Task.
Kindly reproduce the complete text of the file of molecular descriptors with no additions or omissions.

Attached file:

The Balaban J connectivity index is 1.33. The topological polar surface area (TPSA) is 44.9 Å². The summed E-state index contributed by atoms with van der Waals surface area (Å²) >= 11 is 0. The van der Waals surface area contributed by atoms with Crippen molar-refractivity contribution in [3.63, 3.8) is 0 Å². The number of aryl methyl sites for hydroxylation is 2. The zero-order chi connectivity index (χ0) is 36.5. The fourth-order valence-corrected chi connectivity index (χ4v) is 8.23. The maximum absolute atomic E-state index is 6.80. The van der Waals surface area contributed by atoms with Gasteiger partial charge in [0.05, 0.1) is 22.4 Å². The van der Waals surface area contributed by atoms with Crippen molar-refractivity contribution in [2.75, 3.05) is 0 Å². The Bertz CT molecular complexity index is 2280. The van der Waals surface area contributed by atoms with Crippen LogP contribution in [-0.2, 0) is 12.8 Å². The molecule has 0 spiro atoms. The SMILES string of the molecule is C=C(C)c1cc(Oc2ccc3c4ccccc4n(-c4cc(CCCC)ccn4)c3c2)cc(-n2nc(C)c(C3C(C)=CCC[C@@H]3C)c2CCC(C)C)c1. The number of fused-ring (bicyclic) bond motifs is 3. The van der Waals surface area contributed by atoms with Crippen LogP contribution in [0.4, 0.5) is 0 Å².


The Balaban J connectivity index is 1.33. The topological polar surface area (TPSA) is 44.9 Å². The summed E-state index contributed by atoms with van der Waals surface area (Å²) >= 11 is 0. The van der Waals surface area contributed by atoms with Crippen molar-refractivity contribution in [3.63, 3.8) is 0 Å². The number of aryl methyl sites for hydroxylation is 2. The zero-order chi connectivity index (χ0) is 36.5. The fourth-order valence-corrected chi connectivity index (χ4v) is 8.23. The maximum absolute atomic E-state index is 6.80. The van der Waals surface area contributed by atoms with Gasteiger partial charge in [0.05, 0.1) is 22.4 Å². The van der Waals surface area contributed by atoms with Crippen molar-refractivity contribution in [2.75, 3.05) is 0 Å². The Bertz CT molecular complexity index is 2280. The van der Waals surface area contributed by atoms with Crippen LogP contribution in [-0.2, 0) is 12.8 Å². The molecule has 0 spiro atoms. The SMILES string of the molecule is C=C(C)c1cc(Oc2ccc3c4ccccc4n(-c4cc(CCCC)ccn4)c3c2)cc(-n2nc(C)c(C3C(C)=CCC[C@@H]3C)c2CCC(C)C)c1. The number of fused-ring (bicyclic) bond motifs is 3. The van der Waals surface area contributed by atoms with Crippen LogP contribution in [0.4, 0.5) is 0 Å².